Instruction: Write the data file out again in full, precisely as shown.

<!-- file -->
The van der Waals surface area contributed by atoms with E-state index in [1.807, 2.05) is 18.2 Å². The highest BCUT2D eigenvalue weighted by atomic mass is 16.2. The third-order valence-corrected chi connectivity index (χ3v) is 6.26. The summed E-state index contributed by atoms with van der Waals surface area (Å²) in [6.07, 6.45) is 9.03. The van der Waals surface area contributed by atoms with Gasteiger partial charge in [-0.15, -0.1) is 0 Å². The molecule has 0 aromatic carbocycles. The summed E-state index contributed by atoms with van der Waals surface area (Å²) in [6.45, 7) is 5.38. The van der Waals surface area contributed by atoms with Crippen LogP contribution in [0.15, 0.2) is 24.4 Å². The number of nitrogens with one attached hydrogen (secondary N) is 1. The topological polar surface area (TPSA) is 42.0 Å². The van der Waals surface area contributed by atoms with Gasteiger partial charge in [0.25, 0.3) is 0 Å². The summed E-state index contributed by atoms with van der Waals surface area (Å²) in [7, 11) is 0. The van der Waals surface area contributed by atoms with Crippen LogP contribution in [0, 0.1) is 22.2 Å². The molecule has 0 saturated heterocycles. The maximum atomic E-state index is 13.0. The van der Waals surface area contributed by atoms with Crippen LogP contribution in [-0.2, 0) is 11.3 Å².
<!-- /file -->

The van der Waals surface area contributed by atoms with E-state index in [1.807, 2.05) is 18.2 Å². The highest BCUT2D eigenvalue weighted by atomic mass is 16.2. The third-order valence-corrected chi connectivity index (χ3v) is 6.26. The summed E-state index contributed by atoms with van der Waals surface area (Å²) in [6.07, 6.45) is 9.03. The van der Waals surface area contributed by atoms with Gasteiger partial charge in [-0.15, -0.1) is 0 Å². The molecule has 0 aromatic carbocycles. The summed E-state index contributed by atoms with van der Waals surface area (Å²) in [6.45, 7) is 5.38. The van der Waals surface area contributed by atoms with Crippen LogP contribution in [0.15, 0.2) is 24.4 Å². The number of nitrogens with one attached hydrogen (secondary N) is 1. The topological polar surface area (TPSA) is 42.0 Å². The van der Waals surface area contributed by atoms with Gasteiger partial charge in [0.25, 0.3) is 0 Å². The summed E-state index contributed by atoms with van der Waals surface area (Å²) in [7, 11) is 0. The van der Waals surface area contributed by atoms with Crippen LogP contribution in [0, 0.1) is 22.2 Å². The molecule has 0 saturated heterocycles. The maximum atomic E-state index is 13.0. The van der Waals surface area contributed by atoms with Crippen LogP contribution in [-0.2, 0) is 11.3 Å².